Assuntos
Hipersensibilidade a Drogas , Hipersensibilidade , Aplicativos Móveis , Humanos , Registros Eletrônicos de Saúde , Penicilinas/efeitos adversos , Hipersensibilidade a Drogas/diagnóstico , Hipersensibilidade a Drogas/terapia , Antibacterianos/efeitos adversos
14.
Clin Med (Lond) ; 22(5): 455-460, 2022 09.
Artigo em Inglês | MEDLINE | ID: mdl-36507819

RESUMO

Antibiotic use drives antimicrobial resistance (AMR). The Antimicrobial Review Kit (ARK) study is a complex intervention based on national antibiotic stewardship guidance. We describe the implementation of ARK at a 760-bed teaching hospital that uses electronic prescribing. An online education module was disseminated to healthcare workers, and the ARK decision tool was incorporated into the medical clerking pro forma. From July 2018, junior doctors audited the frequency, the outcomes of pre-72-hour antibiotic reviews and the use of the ARK tool. The data were used to formulate specialty-level feedback and bench marking. First-phase data were plotted on statistical process control (SPC) charts to distinguish between common and special cause variation. There was significant improvement in antibiotic review rates (81% to 93%) and stop rates (10% to 15%). The stop rate reached 25% in the most recent data. Given the promising trends, it may be possible to achieve the target stop rate of 30%.


Assuntos
Gestão de Antimicrobianos , Humanos , Hospitais , Antibacterianos/uso terapêutico , Pessoal de Saúde/educação , Retroalimentação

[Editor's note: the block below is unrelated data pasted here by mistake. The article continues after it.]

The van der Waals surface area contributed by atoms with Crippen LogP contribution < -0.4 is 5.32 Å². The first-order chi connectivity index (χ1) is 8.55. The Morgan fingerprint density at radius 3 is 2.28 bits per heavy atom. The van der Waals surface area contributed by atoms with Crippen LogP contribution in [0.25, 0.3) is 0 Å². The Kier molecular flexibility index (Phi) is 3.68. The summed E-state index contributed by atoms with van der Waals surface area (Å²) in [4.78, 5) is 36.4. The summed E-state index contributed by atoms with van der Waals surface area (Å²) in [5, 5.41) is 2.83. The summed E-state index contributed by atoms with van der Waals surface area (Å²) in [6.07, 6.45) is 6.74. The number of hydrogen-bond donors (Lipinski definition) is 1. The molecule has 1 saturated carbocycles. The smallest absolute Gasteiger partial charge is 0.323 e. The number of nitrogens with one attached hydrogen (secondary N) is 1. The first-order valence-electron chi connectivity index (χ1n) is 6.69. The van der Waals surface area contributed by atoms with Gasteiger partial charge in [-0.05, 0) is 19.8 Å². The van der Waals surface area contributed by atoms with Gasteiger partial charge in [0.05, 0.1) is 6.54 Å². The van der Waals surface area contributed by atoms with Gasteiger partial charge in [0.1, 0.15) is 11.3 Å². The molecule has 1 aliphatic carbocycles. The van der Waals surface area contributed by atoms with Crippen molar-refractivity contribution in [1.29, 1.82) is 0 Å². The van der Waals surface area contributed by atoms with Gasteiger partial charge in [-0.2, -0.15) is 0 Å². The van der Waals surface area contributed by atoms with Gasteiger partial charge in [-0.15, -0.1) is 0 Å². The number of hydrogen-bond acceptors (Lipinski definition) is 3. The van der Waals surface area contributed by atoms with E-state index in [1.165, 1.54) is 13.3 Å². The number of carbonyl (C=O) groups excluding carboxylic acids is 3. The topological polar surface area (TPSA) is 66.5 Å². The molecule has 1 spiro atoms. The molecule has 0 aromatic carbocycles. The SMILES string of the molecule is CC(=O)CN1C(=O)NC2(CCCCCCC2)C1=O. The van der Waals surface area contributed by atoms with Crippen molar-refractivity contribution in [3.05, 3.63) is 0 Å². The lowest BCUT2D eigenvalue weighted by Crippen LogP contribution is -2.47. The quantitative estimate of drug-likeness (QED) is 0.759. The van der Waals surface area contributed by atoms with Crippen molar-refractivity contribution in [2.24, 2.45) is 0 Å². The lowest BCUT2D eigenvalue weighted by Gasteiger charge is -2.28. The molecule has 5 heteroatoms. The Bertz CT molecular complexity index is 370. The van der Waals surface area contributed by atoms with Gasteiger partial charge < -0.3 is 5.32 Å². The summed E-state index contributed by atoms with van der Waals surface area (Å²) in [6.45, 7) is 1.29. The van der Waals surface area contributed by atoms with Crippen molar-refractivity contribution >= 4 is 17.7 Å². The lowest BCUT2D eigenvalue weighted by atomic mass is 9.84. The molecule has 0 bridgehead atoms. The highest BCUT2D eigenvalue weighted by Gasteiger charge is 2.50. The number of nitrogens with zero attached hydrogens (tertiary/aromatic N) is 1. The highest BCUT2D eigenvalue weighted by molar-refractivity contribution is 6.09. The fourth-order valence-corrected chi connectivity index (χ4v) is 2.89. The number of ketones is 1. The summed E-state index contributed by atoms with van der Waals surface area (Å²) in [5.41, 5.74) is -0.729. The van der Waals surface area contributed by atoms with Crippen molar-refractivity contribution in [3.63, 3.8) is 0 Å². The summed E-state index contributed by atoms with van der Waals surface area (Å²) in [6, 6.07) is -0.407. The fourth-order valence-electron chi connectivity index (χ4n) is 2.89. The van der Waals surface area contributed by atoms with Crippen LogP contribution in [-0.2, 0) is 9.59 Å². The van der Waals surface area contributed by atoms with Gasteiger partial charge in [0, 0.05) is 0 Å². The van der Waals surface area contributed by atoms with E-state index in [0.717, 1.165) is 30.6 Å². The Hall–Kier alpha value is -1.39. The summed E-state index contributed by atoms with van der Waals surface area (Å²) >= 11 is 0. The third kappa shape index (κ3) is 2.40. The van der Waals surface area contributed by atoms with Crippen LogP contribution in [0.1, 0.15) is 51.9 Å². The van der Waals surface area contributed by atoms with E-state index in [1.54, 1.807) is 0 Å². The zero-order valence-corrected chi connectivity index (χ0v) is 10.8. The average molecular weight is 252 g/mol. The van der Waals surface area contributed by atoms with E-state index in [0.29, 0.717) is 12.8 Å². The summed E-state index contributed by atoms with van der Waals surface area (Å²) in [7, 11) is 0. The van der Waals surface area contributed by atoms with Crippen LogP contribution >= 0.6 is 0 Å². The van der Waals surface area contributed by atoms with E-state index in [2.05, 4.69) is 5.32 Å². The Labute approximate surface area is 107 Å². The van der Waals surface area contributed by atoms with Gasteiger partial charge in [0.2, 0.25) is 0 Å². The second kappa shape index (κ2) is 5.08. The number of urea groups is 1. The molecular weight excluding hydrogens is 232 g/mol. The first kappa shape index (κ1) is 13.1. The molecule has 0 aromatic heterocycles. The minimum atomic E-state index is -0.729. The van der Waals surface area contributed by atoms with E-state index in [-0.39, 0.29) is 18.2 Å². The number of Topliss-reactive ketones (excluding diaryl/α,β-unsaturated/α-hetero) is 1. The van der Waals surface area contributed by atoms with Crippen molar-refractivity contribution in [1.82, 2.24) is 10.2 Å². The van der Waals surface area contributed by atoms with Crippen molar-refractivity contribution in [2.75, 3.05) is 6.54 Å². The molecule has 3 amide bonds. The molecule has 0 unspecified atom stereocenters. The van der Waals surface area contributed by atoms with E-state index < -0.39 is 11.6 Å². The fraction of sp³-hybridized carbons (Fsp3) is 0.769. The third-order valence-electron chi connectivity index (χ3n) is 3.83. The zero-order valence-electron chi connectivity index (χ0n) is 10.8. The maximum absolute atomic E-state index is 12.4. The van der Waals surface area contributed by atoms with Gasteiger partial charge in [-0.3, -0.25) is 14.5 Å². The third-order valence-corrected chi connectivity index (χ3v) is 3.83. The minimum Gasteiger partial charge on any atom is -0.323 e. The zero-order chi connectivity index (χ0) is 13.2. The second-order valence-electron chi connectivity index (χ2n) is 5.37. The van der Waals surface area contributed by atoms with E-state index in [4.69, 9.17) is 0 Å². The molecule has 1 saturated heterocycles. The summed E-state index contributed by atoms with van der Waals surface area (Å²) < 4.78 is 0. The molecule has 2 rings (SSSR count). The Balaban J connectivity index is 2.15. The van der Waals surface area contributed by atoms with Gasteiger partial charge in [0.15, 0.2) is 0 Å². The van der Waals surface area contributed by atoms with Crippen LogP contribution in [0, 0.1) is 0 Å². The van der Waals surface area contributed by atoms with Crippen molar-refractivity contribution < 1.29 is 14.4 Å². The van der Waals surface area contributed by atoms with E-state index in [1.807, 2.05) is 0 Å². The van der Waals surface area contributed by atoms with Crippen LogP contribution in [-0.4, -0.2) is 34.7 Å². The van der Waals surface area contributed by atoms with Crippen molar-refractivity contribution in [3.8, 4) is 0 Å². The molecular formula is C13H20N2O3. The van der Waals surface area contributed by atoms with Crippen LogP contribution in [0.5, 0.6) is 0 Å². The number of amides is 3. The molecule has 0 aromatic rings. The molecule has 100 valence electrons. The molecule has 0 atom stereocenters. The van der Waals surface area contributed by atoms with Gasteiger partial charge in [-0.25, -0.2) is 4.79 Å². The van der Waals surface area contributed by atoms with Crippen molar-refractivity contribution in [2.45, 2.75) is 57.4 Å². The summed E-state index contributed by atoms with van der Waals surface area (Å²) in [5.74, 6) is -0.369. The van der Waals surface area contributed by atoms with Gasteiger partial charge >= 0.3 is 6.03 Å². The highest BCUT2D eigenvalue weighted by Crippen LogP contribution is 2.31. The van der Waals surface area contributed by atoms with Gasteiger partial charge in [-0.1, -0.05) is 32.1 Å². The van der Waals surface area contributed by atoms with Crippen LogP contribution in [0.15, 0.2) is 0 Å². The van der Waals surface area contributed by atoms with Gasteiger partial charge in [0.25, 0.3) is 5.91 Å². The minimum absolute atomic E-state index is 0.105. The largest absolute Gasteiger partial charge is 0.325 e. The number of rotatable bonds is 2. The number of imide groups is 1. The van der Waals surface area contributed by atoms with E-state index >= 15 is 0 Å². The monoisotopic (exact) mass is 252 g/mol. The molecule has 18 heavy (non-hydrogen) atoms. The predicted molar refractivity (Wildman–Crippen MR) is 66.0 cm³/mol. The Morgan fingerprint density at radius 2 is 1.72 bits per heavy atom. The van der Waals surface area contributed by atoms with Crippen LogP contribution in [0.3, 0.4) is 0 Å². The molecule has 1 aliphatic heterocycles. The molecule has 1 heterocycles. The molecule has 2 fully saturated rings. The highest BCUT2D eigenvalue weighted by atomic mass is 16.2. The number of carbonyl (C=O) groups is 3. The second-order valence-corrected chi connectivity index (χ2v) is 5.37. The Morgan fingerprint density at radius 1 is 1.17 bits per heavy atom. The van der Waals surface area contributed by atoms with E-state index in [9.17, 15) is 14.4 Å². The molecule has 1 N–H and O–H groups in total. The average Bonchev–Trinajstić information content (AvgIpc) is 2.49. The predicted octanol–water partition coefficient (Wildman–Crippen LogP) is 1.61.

16.
Methods Protoc ; 5(6)2022 Nov 28.
Artigo em Inglês | MEDLINE | ID: mdl-36548137

RESUMO

Severe acute respiratory syndrome coronavirus 2 (SARS-CoV-2) is a novel virus responsible for the coronavirus disease 2019 (COVID-19) pandemic. Although COVID-19 is a viral illness, many patients admitted to hospital are prescribed antibiotics, based on concerns that COVID-19 patients may experience secondary bacterial infections, and the assumption that they may respond well to antibiotic therapy. This has led to an increase in antibiotic use for some hospitalised patients at a time when accumulating antibiotic resistance is a major global threat to health. Procalcitonin (PCT) is an inflammatory marker measured in blood samples and widely recommended to help diagnose bacterial infections and guide antibiotic treatment. The PEACH study will compare patient outcomes from English and Welsh hospitals that used PCT testing during the first wave of the COVID-19 pandemic with those from hospitals not using PCT. It will help to determine whether, and how, PCT testing should be used in the NHS in future waves of COVID-19 to protect patients from antibiotic overuse. PEACH is a retrospective observational cohort study using patient-level clinical data from acute hospital Trusts and Health Boards in England and Wales. The primary objective is to measure the difference in antibiotic use between COVID-19 patients who did or did not have PCT testing at the time of diagnosis. Secondary objectives include measuring differences in length of stay, mortality, intensive care unit admission, and resistant bacterial infections between these groups.